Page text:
As the acclaimed 3D film ‘Avatar’ was today nominated for an Oscar in the Best Film category, tribal peoples around the world have claimed the film tells the real story of their lives today.
Audiences for the popular film are transported to the future and to a lush moon in another solar system where humans have a mining base. Avatar is set almost entirely on Pandora, where a vital mineral which is the key to solving Earth's energy crisis can be found. The native people however are not keen on handing over a resource which lies beneath their most sacred site, and for which large-scale mining would mean the destruction of their rainforest habitat with all its beauty and biodiversity. Director James Cameron's hero infiltrates the native Na’vi people through being wired up neurally to a mindless body which resembles a Na'vi. But once he has lived among them for a while, he begins to value their way of life and worldview over that of his military-industrial complex paymasters.
A Penan man from Sarawak, in the Malaysian part of Borneo, told indigenous rights group Survival: “The Na’vi people in Avatar cry because their forest is destroyed, but it’s the same with the Penan. Logging companies are chopping down our big trees and polluting our rivers, and the animals we hunt are dying.”
Kalahari Bushman Jumanda Gakelebone said: “We the Bushmen are the first inhabitants in southern Africa. We are being denied rights to our land and appeal to the world to help us. Avatar makes me happy as it shows the world about what it is to be a Bushman, and what our land is to us. Land and Bushmen are the same.”
Brazilian Davi Kopenawa Yanomami, adds: “My Yanomami people have always lived in peace with the rainforest. Our ancestors taught us to understand our land and animals. We have used this knowledge carefully, for our existence depends on it. When my "main" Yanomami land was invaded by miners, a fifth of our people died from diseases we had never known.” Avatar Director Cameron suggests that, “Avatar asks us to see that everything is connected - all human beings to each other, and us to the earth”.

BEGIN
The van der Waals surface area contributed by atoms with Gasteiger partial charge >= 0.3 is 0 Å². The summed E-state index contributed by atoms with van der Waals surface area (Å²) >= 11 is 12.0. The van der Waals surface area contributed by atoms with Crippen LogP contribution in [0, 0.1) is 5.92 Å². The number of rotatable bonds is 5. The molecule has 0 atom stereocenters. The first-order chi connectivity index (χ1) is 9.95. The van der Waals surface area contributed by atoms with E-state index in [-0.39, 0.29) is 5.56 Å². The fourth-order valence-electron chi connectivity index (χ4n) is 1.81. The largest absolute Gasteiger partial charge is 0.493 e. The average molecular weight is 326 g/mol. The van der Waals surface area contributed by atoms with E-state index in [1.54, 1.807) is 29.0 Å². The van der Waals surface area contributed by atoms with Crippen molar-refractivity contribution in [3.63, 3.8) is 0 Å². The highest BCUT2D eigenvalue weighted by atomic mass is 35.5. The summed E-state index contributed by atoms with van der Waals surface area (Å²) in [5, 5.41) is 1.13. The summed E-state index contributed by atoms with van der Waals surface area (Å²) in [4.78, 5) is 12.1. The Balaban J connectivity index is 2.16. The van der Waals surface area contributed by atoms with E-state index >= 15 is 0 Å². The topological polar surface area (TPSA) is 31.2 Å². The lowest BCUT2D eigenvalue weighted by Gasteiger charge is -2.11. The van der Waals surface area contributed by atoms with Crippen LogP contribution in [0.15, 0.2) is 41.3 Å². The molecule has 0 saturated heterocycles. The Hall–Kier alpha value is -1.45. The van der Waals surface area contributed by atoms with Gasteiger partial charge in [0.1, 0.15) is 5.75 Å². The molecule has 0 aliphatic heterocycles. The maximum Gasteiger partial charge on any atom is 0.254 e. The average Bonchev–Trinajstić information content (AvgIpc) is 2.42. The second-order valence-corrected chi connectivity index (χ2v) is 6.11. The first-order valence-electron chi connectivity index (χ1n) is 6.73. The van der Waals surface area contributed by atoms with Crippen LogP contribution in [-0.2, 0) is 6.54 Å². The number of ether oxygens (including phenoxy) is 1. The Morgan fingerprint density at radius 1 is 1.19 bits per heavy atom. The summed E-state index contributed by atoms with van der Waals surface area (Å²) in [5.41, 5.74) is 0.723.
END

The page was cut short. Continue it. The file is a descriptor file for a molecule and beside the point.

In November 2009, the Jesuit Superior in Amazonia, Fr Roberto Jaramillo Bernal, issued a statement saying that, “the Garden of Eden is being systematically destroyed”. He pointed out that indigenous people – with their cultures and their dreams - have occupied the Amazon rainforest for more than 10,000 years. He said the Jesuits would support them in their fight against “national and international covetousness and greed” for “at the core of their ways of living are the virtues of austerity and temperance, the measured use of resources, virtues which the modern world dismisses and undervalues”. He felt Amazonian people have the right to live in freedom and peace.
Church opposition in the Philippines to destructive mining on its islands has long been supported by Church groups in Britain including Columban Faith and Justice and the Ecumenical Council for Corporate Responsibility. At the 9 February 2009 launch of a report at Westminster titled, Philippines: Mining or Food?, Victoria Tauli-Corpuz, an indigenous woman from the Northern Philippines commented that, “mining is not the path to our development”. The report called for the country’s Mining Act of 1995, which opened the country up to foreign mining companies, to be revoked.
“The Church joins in the collective and continuous call against the uncontrollable plunder of our natural resources,” said the Philippine bishops in 2008. “Above all” they added, “it calls for a moratorium on mining activities until the government and the mining companies learn to uphold the rights of the indigenous peoples, compensate the affected communities for past damages, and ensure responsible mining practices”. Companies with a British base whose plans for mining in the Philippines were challenged included Xstrata Copper, BHP Billiton, and Crew Minerals.
For more information see: www.survivalinternational.org/tribes/penan
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